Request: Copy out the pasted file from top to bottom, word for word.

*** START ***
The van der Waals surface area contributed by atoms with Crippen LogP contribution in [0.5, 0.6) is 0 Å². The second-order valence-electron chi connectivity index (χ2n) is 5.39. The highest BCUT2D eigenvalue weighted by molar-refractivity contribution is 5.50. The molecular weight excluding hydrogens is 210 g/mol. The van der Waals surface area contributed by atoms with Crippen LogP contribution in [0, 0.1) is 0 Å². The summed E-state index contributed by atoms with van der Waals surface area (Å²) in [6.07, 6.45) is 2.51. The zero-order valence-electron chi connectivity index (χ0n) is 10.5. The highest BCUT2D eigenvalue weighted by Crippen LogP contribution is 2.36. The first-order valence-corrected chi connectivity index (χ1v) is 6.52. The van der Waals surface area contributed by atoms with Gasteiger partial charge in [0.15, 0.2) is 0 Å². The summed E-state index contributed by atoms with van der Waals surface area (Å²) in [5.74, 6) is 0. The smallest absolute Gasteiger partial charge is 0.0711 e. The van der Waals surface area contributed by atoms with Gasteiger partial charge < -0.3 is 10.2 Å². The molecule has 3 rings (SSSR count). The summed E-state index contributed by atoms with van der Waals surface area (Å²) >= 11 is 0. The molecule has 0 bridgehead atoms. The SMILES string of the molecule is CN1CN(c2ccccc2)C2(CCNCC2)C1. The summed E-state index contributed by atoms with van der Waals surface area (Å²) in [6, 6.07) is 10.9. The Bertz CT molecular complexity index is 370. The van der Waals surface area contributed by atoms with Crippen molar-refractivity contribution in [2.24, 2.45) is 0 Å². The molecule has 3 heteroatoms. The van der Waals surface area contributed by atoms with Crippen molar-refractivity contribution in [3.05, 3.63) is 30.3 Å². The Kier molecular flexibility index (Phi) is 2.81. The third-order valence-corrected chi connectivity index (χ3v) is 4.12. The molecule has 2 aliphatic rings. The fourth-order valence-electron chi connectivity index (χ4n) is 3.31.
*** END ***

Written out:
The van der Waals surface area contributed by atoms with Crippen LogP contribution in [0.5, 0.6) is 0 Å². The second-order valence-electron chi connectivity index (χ2n) is 5.39. The highest BCUT2D eigenvalue weighted by molar-refractivity contribution is 5.50. The molecular weight excluding hydrogens is 210 g/mol. The van der Waals surface area contributed by atoms with Crippen LogP contribution in [0, 0.1) is 0 Å². The summed E-state index contributed by atoms with van der Waals surface area (Å²) in [6.07, 6.45) is 2.51. The zero-order valence-electron chi connectivity index (χ0n) is 10.5. The highest BCUT2D eigenvalue weighted by Crippen LogP contribution is 2.36. The first-order valence-corrected chi connectivity index (χ1v) is 6.52. The van der Waals surface area contributed by atoms with Gasteiger partial charge in [0.15, 0.2) is 0 Å². The summed E-state index contributed by atoms with van der Waals surface area (Å²) in [5.74, 6) is 0. The smallest absolute Gasteiger partial charge is 0.0711 e. The van der Waals surface area contributed by atoms with Gasteiger partial charge < -0.3 is 10.2 Å². The molecule has 3 rings (SSSR count). The summed E-state index contributed by atoms with van der Waals surface area (Å²) >= 11 is 0. The molecule has 0 bridgehead atoms. The SMILES string of the molecule is CN1CN(c2ccccc2)C2(CCNCC2)C1. The summed E-state index contributed by atoms with van der Waals surface area (Å²) in [6, 6.07) is 10.9. The Bertz CT molecular complexity index is 370. The van der Waals surface area contributed by atoms with Crippen molar-refractivity contribution in [2.24, 2.45) is 0 Å². The molecule has 3 heteroatoms. The van der Waals surface area contributed by atoms with Crippen molar-refractivity contribution in [3.05, 3.63) is 30.3 Å². The Kier molecular flexibility index (Phi) is 2.81. The third-order valence-corrected chi connectivity index (χ3v) is 4.12. The molecule has 2 aliphatic rings. The fourth-order valence-electron chi connectivity index (χ4n) is 3.31.